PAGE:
Sandra Torres (politician)
|This biographical article relies on references to primary sources. (September 2010)|
|Sandra Julieta Torres Casanova|
|First Lady of Guatemala|
|Born||Sandra Torres Casanova
5 October 1955
Melchor de Mencos
|Political party||Unidad Nacional de la Esperanza (UNE)|
|Spouse(s)||Álvaro Colom (2003 - 2011)|
|Alma mater||Universidad de San Carlos
Universidad Rafael Landívar
Sandra Julieta Torres Casanova is the former First Lady of Guatemala. Along with her ex-husband, President Alvaro Colom Caballeros, she is of Guatemalan nationality, originally from the county of Melchor de Mencos, in the department of Petén. She has a degree in Communication Sciences from the University San Carlos de Guatemala and a Masters degree in Public Politics from the University Rafael Landívar de Guatemala.
Her mother language is Spanish. She also speaks English and is currently studying K'iche', one of the predominant Mayan languages in Guatemala. She has spent most of her professional lifetime promoting politics, plans, programs, projects and laws concerning social development, specially of women, children and people with special needs. Within the legal initiatives that she has promoted from inside the political party Unidad Nacional de la Esperanza (UNE) (in which she is also a director) are:
- Initiative of Law Against Feminicide. Approved in the first semester of 2008.
- Initiative of Law of Responsible Parenting. Approved in August 2008.
Sandra Torres de Colom was founder of the Coordinadora Nacional de la Mujer (Nacional Coordinator of the Women) for the political party Unidad Nacional de la Esperanza, through which more than 30,000 Guatemalan women (Garifuna and Xinca amongst them) have channeled their specific demands. The action in favor of women has been reflected within the corporate area. Sandra Torres de Colom, as a businessperson, has worked at private companies and been responsible for textile production and administration of clothing factories. In her role as first lady, Torres has taken over crucial parts of the government which she should have no power over according to the Constitution. Former government members who have left office have claimed that she approves or rejects any action of relative importance and that she deliberately manages every single government budget in order to transfer funds to her programs. In Colom's term, millions of dollars have been transferred over from education, health, defense and homeland security budgets and have been used to promote Torres anticipating the fact that she would run, against the law, for president in the 2011 elections.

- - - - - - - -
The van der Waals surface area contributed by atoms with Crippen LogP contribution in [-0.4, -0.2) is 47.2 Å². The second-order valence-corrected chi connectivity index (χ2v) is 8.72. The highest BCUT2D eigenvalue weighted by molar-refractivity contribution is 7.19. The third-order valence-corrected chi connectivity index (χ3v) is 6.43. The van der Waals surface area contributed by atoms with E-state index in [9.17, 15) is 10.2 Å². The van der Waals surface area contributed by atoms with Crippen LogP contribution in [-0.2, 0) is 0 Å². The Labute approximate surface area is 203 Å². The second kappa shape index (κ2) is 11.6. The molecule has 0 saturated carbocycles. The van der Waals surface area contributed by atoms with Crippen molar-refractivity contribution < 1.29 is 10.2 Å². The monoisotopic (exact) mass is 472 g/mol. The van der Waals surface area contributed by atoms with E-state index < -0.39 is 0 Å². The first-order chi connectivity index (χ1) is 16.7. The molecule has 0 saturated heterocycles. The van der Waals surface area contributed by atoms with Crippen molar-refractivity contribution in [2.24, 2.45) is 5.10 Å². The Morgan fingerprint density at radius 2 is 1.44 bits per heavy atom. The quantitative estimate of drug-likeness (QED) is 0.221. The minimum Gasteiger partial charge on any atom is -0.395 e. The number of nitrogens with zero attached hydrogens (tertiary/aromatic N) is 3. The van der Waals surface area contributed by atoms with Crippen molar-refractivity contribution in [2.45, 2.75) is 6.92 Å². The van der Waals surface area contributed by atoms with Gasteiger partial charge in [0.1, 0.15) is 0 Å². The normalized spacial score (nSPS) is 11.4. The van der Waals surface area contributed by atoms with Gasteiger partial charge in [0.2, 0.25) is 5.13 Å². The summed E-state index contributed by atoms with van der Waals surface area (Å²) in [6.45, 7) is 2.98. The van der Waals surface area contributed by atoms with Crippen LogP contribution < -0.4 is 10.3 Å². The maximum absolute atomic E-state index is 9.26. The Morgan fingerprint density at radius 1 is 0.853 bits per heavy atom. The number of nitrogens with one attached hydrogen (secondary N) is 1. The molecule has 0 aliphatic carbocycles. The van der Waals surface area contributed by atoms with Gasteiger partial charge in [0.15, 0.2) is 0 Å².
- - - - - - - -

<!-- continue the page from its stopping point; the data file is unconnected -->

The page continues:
She also was president of Consejo de Cohesión Social (Counsel of Social Cohesion), an institute in charge of orienting social investment for the eradication of extreme poverty and combating poverty in general. The group employs programs and projects focused on improving the coverage and quality of education, healthcare, infrastructure, sustainability and national reconstruction (specifically pertaining to the disasters Hurricane Stan, landslides in the county of La Unión, Zacapa, and Storm 16).
On March 8, 2011, Sandra Torres de Colom publicly accepted to be the presidential nominee for the UNE political party for the upcoming 2011 elections despite Constitutional article 186 which prohibits her from doing so. The Constitutional Court will have the last word in the interpretation of the Constitutional article, even though the article gives no room for interpretation. However, within the newly appointed magistrates of the Constitutional court there are at least four who have had a close relationship with Colom and Torres; one of them is even a former attorney of Torres. This confirmed political experts' predictions that the election of the Court would be done in an obscure way that would benefit Torres.
In the event that the magistrates ruled against Torres, there had been rumors that the presidential couple would bypass the constitutional impediment by filing for divorce. This became a reality on March 21, 2011, when it was known that President Colom and First Lady Torres had already filed for divorce on March 11. This was initially denied by Torres and other UNE party members, but opposition members maintained their position claiming the divorce was a reality. President Colom even went to say that to file for divorce for political purposes was immoral.
On June 30, 2011, Guatemala's Supreme Court Of Justice ruled out the candidacy for president by a 12-1 vote, the Supreme Court Of Justice ruled out the candidacy for president due to issues related to a constitutional banning. Days later the Guatemala´s Constitutional Court proceed to call for a public view to review arguments of ex-First Lady Torres and counterpart Adela de Torrebiarte presidential candidate for the party ADN (National Development Action) who was opposing the inconstitutional candidacy of Torres claiming intent to bend the law and to prevent infrigment of a constitutional article banning relatives of the president to run for presidency, 5 days later on August 8, 2011, the Constitutional Court ruled out definitively the candidacy for president of Torres by a vote of 7-0 arguing that intent to bend the law was not fully committed but instead the Constitutional Court ruled that the constitutional article banning relatives of the president to run for presidency was subject of infrigment, with this rule Sandra Torres was out of presidential contention campaign.
- Claudia Palma. Sandra Torres: mitad beliceña y mitad petenera. ElPeriódico de Guatemala, 18 de mayo de 2011.